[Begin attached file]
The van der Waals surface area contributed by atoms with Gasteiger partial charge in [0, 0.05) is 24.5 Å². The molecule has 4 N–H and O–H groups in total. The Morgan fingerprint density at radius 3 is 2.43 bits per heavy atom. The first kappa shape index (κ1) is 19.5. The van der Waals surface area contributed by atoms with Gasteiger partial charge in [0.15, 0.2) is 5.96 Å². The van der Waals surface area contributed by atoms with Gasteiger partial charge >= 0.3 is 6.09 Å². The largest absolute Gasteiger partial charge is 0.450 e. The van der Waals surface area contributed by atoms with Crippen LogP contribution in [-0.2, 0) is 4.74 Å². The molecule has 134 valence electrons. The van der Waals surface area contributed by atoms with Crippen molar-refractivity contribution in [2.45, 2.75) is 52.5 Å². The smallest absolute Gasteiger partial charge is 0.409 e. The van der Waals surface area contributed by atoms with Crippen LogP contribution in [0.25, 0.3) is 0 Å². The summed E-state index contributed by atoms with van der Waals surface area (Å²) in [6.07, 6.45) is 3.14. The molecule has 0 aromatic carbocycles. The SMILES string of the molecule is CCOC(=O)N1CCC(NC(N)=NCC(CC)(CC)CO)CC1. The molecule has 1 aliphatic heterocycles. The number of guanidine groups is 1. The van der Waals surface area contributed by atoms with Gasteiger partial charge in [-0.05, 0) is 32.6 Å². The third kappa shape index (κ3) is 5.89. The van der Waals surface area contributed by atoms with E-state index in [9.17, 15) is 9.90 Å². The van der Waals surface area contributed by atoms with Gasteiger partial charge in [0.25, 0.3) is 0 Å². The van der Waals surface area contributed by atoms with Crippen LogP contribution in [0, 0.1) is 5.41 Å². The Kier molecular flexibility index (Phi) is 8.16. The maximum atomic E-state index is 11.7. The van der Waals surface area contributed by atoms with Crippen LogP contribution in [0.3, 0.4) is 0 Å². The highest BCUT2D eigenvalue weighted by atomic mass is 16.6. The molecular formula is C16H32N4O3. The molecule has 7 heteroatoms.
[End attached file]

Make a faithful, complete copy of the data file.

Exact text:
The van der Waals surface area contributed by atoms with Gasteiger partial charge in [0, 0.05) is 24.5 Å². The molecule has 4 N–H and O–H groups in total. The Morgan fingerprint density at radius 3 is 2.43 bits per heavy atom. The first kappa shape index (κ1) is 19.5. The van der Waals surface area contributed by atoms with Gasteiger partial charge in [0.15, 0.2) is 5.96 Å². The van der Waals surface area contributed by atoms with Gasteiger partial charge >= 0.3 is 6.09 Å². The largest absolute Gasteiger partial charge is 0.450 e. The van der Waals surface area contributed by atoms with Crippen LogP contribution in [-0.2, 0) is 4.74 Å². The molecule has 134 valence electrons. The van der Waals surface area contributed by atoms with Crippen molar-refractivity contribution in [2.45, 2.75) is 52.5 Å². The smallest absolute Gasteiger partial charge is 0.409 e. The van der Waals surface area contributed by atoms with Crippen LogP contribution in [0.25, 0.3) is 0 Å². The summed E-state index contributed by atoms with van der Waals surface area (Å²) in [6.07, 6.45) is 3.14. The molecule has 0 aromatic carbocycles. The SMILES string of the molecule is CCOC(=O)N1CCC(NC(N)=NCC(CC)(CC)CO)CC1. The molecule has 1 aliphatic heterocycles. The number of guanidine groups is 1. The van der Waals surface area contributed by atoms with Gasteiger partial charge in [-0.05, 0) is 32.6 Å². The third kappa shape index (κ3) is 5.89. The van der Waals surface area contributed by atoms with E-state index in [9.17, 15) is 9.90 Å². The van der Waals surface area contributed by atoms with Gasteiger partial charge in [0.25, 0.3) is 0 Å². The van der Waals surface area contributed by atoms with Crippen LogP contribution in [0, 0.1) is 5.41 Å². The Kier molecular flexibility index (Phi) is 8.16. The maximum atomic E-state index is 11.7. The van der Waals surface area contributed by atoms with Crippen LogP contribution in [0.3, 0.4) is 0 Å². The highest BCUT2D eigenvalue weighted by atomic mass is 16.6. The molecular formula is C16H32N4O3. The molecule has 7 heteroatoms.